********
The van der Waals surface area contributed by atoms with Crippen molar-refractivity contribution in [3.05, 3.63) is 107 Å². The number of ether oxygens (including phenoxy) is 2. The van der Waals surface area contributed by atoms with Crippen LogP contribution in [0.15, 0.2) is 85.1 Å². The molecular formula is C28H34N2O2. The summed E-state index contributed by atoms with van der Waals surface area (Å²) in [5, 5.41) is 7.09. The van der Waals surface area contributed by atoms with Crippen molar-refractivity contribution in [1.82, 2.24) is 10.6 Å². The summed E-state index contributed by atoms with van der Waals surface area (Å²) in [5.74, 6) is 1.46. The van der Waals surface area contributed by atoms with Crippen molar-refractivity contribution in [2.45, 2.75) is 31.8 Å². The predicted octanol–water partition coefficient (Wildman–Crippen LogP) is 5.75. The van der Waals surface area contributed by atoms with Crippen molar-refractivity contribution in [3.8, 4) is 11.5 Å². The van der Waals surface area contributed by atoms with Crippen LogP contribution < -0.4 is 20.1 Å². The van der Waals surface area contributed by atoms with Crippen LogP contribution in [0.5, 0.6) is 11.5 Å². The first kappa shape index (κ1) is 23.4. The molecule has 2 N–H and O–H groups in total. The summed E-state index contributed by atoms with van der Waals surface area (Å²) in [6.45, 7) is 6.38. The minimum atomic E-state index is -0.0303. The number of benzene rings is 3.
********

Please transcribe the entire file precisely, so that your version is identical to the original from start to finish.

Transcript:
The van der Waals surface area contributed by atoms with Crippen molar-refractivity contribution in [3.05, 3.63) is 107 Å². The number of ether oxygens (including phenoxy) is 2. The van der Waals surface area contributed by atoms with Crippen LogP contribution in [0.15, 0.2) is 85.1 Å². The molecular formula is C28H34N2O2. The summed E-state index contributed by atoms with van der Waals surface area (Å²) in [5, 5.41) is 7.09. The van der Waals surface area contributed by atoms with Crippen molar-refractivity contribution in [1.82, 2.24) is 10.6 Å². The summed E-state index contributed by atoms with van der Waals surface area (Å²) in [5.74, 6) is 1.46. The van der Waals surface area contributed by atoms with Crippen molar-refractivity contribution in [2.45, 2.75) is 31.8 Å². The predicted octanol–water partition coefficient (Wildman–Crippen LogP) is 5.75. The van der Waals surface area contributed by atoms with Crippen molar-refractivity contribution in [3.8, 4) is 11.5 Å². The van der Waals surface area contributed by atoms with Crippen LogP contribution < -0.4 is 20.1 Å². The van der Waals surface area contributed by atoms with Crippen LogP contribution in [0.5, 0.6) is 11.5 Å². The first kappa shape index (κ1) is 23.4. The molecule has 2 N–H and O–H groups in total. The summed E-state index contributed by atoms with van der Waals surface area (Å²) in [6.45, 7) is 6.38. The minimum atomic E-state index is -0.0303. The number of benzene rings is 3.